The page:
1 ¼ tsp. Turmeric Powder
½ tsp. Cayenne
1 Clove of Garlic (minced)
½” – 1 ½” Piece of Fresh Ginger (peeled and minced)
1 Medium Onion (finely chopped)
2 Medium Tomatoes (large dice)
¾ tsp. Garam Masala
Pinch of Asafoetida
Pinch of Red Chili Powder
1 Bay Leaf
1 Curry Leaf
1 Heaping tsp. Coriander (ground)
1 Scant tsp. Cumin (ground)
2-3 Tbsps. Heavy Cream or Yogurt


  1. Mix 1 tsp. turmeric, cayenne, salt and 3 Tbsps. oil in a large bowl. Drop in cubes of paneer and gently toss. Set aside.


    Fried Paneer!

  2. Rinse spinach well. Boil about 6 cups of water in a large saucepan with ½ tsp. of salt. When water is boiling, turn off heat, and drop in spinach leaves. Cover pot with lid and leave for 2-3 minutes. Extract spinach from boiling water, using a colander, and immediately transfer to a bowl of ice water. Leave in ice water for a minute or two, then drain the leaves.
  3. At this point, it may be easiest to toss your spinach into a food processor and blend into a coarse puree. I, however, live sans food processor and thusly get to do it the old fashioned way! Huzzah! – Finely chop the aforementioned spinach by hand, using only your sharpest kitchen knife and the will to laugh in the face of modern technologies.
  4. We’re ready to cook! Heat a large frying pan on medium high. Carefully add marinated paneer to hot pan. Toss cubes until all sides are a light, golden brown. Remove from heat and set aside.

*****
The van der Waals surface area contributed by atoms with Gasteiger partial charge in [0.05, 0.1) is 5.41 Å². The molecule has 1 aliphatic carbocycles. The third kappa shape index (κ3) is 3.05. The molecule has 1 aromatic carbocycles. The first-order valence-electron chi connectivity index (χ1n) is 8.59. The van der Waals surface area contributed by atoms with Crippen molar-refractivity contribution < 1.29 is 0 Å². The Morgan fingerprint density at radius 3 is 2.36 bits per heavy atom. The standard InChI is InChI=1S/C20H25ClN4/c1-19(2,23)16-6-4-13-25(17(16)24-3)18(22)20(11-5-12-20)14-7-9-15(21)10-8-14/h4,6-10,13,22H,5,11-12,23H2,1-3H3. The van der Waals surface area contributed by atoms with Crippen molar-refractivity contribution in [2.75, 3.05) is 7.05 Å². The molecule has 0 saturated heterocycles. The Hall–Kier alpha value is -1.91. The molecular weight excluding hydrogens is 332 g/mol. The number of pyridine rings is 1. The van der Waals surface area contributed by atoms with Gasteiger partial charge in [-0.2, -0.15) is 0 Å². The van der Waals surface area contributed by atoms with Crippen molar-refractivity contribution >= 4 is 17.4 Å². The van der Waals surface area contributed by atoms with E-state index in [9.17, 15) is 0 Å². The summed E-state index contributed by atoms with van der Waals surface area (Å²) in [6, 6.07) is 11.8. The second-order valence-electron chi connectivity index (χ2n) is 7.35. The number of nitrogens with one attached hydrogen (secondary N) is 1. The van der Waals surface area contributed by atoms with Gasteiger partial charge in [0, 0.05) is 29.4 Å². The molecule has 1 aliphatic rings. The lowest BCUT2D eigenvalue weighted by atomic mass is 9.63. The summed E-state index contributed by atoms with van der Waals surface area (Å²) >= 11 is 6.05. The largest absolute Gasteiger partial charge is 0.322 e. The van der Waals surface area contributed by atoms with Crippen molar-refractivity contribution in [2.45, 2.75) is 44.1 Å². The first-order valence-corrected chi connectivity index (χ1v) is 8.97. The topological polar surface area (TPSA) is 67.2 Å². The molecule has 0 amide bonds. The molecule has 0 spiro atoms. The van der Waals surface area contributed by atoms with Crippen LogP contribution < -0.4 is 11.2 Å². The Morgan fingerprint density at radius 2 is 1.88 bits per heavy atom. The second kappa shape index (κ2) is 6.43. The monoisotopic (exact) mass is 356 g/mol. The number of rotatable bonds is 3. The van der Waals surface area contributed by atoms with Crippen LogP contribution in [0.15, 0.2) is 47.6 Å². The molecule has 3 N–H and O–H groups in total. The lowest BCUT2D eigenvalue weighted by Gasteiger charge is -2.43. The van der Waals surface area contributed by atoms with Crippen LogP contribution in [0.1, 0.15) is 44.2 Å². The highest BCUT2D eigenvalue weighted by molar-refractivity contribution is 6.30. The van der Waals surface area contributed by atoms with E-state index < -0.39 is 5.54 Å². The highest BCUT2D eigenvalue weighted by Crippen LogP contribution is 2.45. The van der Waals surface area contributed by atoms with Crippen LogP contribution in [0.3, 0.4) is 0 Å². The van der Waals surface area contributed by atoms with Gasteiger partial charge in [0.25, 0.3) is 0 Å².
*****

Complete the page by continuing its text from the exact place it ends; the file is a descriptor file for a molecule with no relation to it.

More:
5. Add about 2 Tbsps. of olive oil (or ghee) to your pan. Add onion, ginger, garlic, and jalapeno. Sauté ingredients until they are a deep, golden brown. With a cup of water at the ready, add the remaining spices. Splash mixture with water, as needed, to keep spices from burning. A thick paste will form. Keep it moving for a few minutes, until spices permeate the air with a distinct, strong aroma.
  6. Add spinach to pan with ½ cup water. Add tomatoes. Simmer for 4-8 minutes, adding water as needed to keep mixture moist.
  7. Slowly add cream, stirring constantly, and salt to taste. Cover and let simmer for about another 5 minutes, stirring occasionally.
  8. Serve over basmati rice, with naan, paratha or roti. Enjoy!

*For all my vegan buddies out there, replace paneer with 1 package of extra firm tofu and cream with canned coconut milk. The substitutions will totally still work with the recipe. Yay!